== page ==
### And more

The calculator makes adjustments based on the quality of the rooms as well – private bathrooms, having no windows, not having a door – stuff that really matters.  The amount of the adjustments has been set by a questionnaire which what people would be willing to pay for various improvements. You can read those results here.

### But this is too complicated!

“Just splitting it” can be complicated with people’s feelings. People who got a less nice room sometimes feel quietly upset or resentful, but they don’t want to negotiate. This atmosphere makes it harder on everyone. Keep everyone paying a fair share without negotiation – that’s simple!

If you’re still worried the calculator is too weird, try it for yourself and see how you like it!  It only takes a few seconds and see the results for yourself – I think you’ll like it.

## 39 thoughts on “Rent Calculator – FAQ”

1. Pingback: Splitwise Blog

Dear Spliwise,
Have you considered solving the room assignment-rent division problem (as some like to call it) with an auction? This could either be done iteratively or sealed-bid (there exist multiple algorithms for each). A simple implementation would be as follows:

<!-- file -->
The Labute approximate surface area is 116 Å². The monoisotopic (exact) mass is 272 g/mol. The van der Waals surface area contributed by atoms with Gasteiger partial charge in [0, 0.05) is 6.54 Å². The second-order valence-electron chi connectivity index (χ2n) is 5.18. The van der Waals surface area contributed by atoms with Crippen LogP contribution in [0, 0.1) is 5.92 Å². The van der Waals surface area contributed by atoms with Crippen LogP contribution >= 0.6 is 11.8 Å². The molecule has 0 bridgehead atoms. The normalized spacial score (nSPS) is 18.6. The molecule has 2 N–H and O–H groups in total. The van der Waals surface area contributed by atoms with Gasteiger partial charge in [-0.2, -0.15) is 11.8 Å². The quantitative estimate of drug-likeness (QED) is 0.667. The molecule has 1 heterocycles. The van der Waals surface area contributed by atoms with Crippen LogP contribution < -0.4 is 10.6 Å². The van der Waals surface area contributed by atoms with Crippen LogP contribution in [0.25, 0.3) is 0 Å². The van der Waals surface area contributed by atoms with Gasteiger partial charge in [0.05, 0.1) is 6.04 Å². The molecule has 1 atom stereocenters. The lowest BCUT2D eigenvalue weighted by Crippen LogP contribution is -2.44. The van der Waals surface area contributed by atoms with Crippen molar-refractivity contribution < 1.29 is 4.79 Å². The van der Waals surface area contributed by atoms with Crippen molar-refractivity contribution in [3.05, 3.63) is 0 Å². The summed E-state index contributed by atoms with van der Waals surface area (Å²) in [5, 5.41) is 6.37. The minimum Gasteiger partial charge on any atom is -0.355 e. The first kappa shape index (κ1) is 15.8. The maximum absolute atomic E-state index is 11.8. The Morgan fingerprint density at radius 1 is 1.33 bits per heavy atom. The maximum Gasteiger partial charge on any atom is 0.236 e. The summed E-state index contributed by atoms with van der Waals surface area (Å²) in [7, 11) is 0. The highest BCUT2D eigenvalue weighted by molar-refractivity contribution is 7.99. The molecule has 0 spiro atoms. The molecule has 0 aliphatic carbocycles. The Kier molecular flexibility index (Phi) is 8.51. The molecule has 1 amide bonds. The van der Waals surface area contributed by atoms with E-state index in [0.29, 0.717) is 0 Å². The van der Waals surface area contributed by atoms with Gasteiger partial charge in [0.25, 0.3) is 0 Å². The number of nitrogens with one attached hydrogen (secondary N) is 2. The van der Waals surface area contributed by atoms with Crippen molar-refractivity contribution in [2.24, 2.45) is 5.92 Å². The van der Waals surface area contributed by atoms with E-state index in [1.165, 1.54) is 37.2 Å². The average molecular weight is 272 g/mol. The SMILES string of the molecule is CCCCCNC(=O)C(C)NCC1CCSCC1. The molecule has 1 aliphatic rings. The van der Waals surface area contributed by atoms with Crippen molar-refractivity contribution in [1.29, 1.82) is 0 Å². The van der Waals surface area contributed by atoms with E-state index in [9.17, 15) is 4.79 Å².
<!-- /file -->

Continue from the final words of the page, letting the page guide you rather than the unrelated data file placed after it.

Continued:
1) Initialize all rooms to prices rent / number of rooms
2) Have each agent submit his/her most preferred room
3) Increase the price of rooms receiving bids and decrease rooms without bids (in proportion to number of bids received – much room for tuning here)
4) Repeat until each room is selected by exactly one agent
The only problem with this problem is that it might not always converge and that it may take many iterations if the increases / decreases are not set appropriately. This could pretty easily be implemented through your website sending out e-mails to participants all bids for a round has been submitted and a solution has been found or a new round must be executed.
Br,
Paul

1. carissa says:

For the rooms…you have 50/65/80 etc…is that representing the sqft of the room or something else? Hard to know what is considered a small/medium/ or large room based off that.